[Date Prev][Date Next][Thread Prev][Thread Next][Date Index][Thread Index][Subject Index][Author Index]
Re: Sinornithosaurus venom
> 5) Plucking specializations
> The authors also suggest that the premaxillary teeth
> functioned in plucking the feathers off of Sinornithosaurus'
> prey, and that the maxillary teeth are exceptionally long in
> order to penetrate the feathers. In neither case do they
> offer examples of other animals that have specialized teeth
> for preying on birds or processing feathers. Indeed, one
> might speculate that the premaxillary teeth of
> Sinornithosaurus functioned to preen the animal's OWN
> feathers, rather than pluck off the feathers of its prey,
> and one would have made an equally strong inference, with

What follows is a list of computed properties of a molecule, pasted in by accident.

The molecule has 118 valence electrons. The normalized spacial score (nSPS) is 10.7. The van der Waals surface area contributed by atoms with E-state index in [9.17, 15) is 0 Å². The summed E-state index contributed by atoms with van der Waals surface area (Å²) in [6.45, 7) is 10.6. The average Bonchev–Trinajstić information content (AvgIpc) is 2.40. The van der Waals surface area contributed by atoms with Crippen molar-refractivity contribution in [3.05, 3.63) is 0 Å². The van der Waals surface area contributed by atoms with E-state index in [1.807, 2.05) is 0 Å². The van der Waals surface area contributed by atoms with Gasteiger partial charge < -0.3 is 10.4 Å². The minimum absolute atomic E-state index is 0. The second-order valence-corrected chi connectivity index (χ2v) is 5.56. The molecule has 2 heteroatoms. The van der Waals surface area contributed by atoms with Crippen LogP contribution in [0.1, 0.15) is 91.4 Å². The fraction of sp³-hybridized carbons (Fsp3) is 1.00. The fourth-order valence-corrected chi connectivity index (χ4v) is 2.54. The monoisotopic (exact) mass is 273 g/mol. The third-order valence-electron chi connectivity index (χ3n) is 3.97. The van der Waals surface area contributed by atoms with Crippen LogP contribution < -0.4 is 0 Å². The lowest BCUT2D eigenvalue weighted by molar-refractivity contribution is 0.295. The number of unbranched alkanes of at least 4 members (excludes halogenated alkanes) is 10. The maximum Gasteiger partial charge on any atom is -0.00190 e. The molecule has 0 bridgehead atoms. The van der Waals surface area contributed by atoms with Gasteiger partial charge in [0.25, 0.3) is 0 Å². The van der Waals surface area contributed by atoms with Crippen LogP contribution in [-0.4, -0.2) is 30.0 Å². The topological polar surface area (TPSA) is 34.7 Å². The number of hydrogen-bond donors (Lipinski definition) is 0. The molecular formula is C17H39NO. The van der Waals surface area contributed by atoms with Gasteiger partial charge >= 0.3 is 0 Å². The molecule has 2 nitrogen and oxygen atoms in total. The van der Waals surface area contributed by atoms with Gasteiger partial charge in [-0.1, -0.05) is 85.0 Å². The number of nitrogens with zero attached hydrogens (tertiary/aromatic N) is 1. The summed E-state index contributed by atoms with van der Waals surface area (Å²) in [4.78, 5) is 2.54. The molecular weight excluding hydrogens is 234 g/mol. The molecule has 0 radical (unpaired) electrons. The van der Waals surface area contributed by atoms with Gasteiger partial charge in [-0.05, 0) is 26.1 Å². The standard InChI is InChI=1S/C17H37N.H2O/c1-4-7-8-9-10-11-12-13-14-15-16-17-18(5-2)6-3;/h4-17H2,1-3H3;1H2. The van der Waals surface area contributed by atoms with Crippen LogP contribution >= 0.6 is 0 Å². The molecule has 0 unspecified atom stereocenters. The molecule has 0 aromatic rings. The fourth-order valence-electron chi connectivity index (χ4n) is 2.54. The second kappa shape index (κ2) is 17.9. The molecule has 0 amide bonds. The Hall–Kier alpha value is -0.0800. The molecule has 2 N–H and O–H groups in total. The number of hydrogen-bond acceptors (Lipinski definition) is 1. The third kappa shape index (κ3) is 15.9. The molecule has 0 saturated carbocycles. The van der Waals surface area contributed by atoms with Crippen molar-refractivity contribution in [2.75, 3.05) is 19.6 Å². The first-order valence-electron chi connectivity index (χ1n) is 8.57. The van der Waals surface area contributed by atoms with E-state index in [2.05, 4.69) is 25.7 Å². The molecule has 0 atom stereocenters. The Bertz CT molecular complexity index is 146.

> exactly no support.
And if one must say the grooves are for delivering a liquid substance - perhaps
they delivered a compound that aids in preening (don't modern birds secrete an
oily substance they rub on their feathers, or something like that). Sure, it
could be a novel preening adaptation.
Nothing specific points to venom.
And the venomous teeth being in the middle of the jaw? seems odd to me.
I think there is a good reason snakes have fangs at the tip.
If you want to "poke" prey with your teeth, then your teeth should be where
mammal canines are, or snake fangs.
That this dino's putative poison delivering teeth arent at the tip of its
mouth, suggests to me that their conclusion is invalid.